Vunela Learn (BETA) coming soon. Don't Miss Out! Be the first to know when we go live! Click here

Is Gray Hair a Prerequisite For CEO Status?

I have the luxury of visiting some great places due to business travel. I often travel in groups of two or three to visit distributed team members or visit customers. One way to assess execution of headquarter corporate strategy is to visit distributed teams for health checks. As I reflect on all the places I’ve traveled one question continues to be unanswered.

Is gray hair a prerequisite for achieving CEO suite status?

 

Picture the scenario:

A colleague holds a position that is at a lower level in the organization than another colleague (me). We often travel together to meet our distributed teams. Our schedule is full with meetings on business updates and project status. When the day ends and networking begins, I am always flooded with the same question. Why are you at the executive level and your colleague is not. Your hair is not gray.

I’m so used to this line of questioning that I do not hesitant prior to answering. I answer on autopilot. I also anticipate the next line of questioning which turns into a form of network speed dating. Who do you know (because you must know someone)? What career decisions did you make? Who gave you that advice? And again, who do you know?

My next move is to review my bio, talk through career lessons, career failures, people leadership and then listening.

It is 2017 and the biggest mystery of the day is why I am sitting at the table and my gray-haired peer is not! At this point repeating my qualifications is a moot point.

 

What is your approach when you must lead as an outsider?

What does it mean to be an outsider? It means that your presence, style, the system that you represent is not understood and maybe not accepted. The lack of understanding and acceptance are driven by a variety of reasons but I believe the most pronounced drivers are when peculiar journeys of success are not appreciated. This lack of appreciation generates from a microscopic view that success is dependent on a predetermined set of tools and sequence to acquire. This view refers to those whose paper-selves’ are industry standard. Everyone is disappointed when the reality arrives to work on Monday. The saying is true, “I am not getting what I paid for.”

A recent experience at work brought this memory back to me. I recalled how I felt in the moment. I began to second guess my expertise, my style. I also became less effective as I tried to define insider status. I was spending more time on noise than I was working. I had to get the idea of conformity out of my head. I started asking myself smart questions.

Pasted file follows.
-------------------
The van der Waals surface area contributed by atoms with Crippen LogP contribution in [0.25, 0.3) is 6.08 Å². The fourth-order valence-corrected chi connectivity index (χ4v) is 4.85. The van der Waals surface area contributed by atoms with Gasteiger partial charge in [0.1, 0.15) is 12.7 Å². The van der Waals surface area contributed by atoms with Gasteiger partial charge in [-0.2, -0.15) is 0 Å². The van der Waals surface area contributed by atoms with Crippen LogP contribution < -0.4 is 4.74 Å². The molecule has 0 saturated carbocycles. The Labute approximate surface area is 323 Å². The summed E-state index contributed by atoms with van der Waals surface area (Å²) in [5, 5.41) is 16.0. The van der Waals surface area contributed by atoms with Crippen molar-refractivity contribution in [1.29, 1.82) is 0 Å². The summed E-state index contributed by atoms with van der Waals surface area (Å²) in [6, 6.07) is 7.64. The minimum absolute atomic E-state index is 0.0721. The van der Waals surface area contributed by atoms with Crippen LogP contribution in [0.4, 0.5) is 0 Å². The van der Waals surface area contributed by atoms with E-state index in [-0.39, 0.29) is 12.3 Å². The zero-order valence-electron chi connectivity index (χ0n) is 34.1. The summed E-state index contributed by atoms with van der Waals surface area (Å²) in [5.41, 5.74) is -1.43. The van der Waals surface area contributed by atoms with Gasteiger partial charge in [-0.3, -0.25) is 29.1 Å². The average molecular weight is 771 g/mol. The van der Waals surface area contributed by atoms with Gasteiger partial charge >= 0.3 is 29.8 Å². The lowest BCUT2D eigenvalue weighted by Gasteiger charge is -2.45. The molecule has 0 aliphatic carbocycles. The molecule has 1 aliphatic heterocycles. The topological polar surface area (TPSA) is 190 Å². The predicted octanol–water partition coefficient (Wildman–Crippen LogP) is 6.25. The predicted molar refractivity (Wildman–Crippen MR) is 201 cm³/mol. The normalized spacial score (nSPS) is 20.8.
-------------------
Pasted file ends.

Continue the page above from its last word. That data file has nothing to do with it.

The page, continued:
Is my style effective? 
Are my decisions leading to change and driving outcomes?
Am I able to attract and retain talent?
Am I quirky? 
Am I respectful of people and do I grow talent?

This lesson taught me if I am going to self-assess my leadership style then I need to do it against a measurement system that is transformational vs measurement system that resists change.

I remembered an old saying from my high school basketball coach as a freshman, “you may be junior in years but you’ve played a lot of basketball. You have miles on those seniors.” Fast forward to corporate world this saying is so applicable. Work miles were acquired and relationship currency was spent to arrive at my current professional state. My advice to you is to not let anyone diminish the significance of your success. Celebrate you!

 

How do you manage your style with truth vs conformity?

Authenticity is the best path in my view. Stay true to yourself and respect others. It is possible to effectively lead using your personality. Learn the art of incorporating various behavior traits into your style as you navigate office settings. It is ok to be diverse!

 

How do you build your direct staff of confidants? How to you develop trust? How do you make the insiders outsiders?

This is where having a healthy and diverse network is beneficial. It is critical to have the capability to shop the talent pool of peers or utilize the network of peers you trust to attract talent.

If you are inheriting a new team and desire to establish trust and comradery in these relationships then schedule time for team work events, over-communicate your thought process and strategy. Essentially take the team on a journey of how you internalize information and execute plans to deliver results for the business.

 

Now as we revisit the key question, how do you lead as an outsider?

Confidently!

You were hired for your skills and unique experiences. Embrace your strengths and use it to drive results. This is the best medicine for those that doubt you. Use your uniqueness to drive greatness.

Keep shining bright! If your light is too bright for some people, buy them some shades and shine anyway.

 

More Stories
Following The ’90 Percent Rule’ Will Make You Stop Undermining Yourself With Negative Self-Talk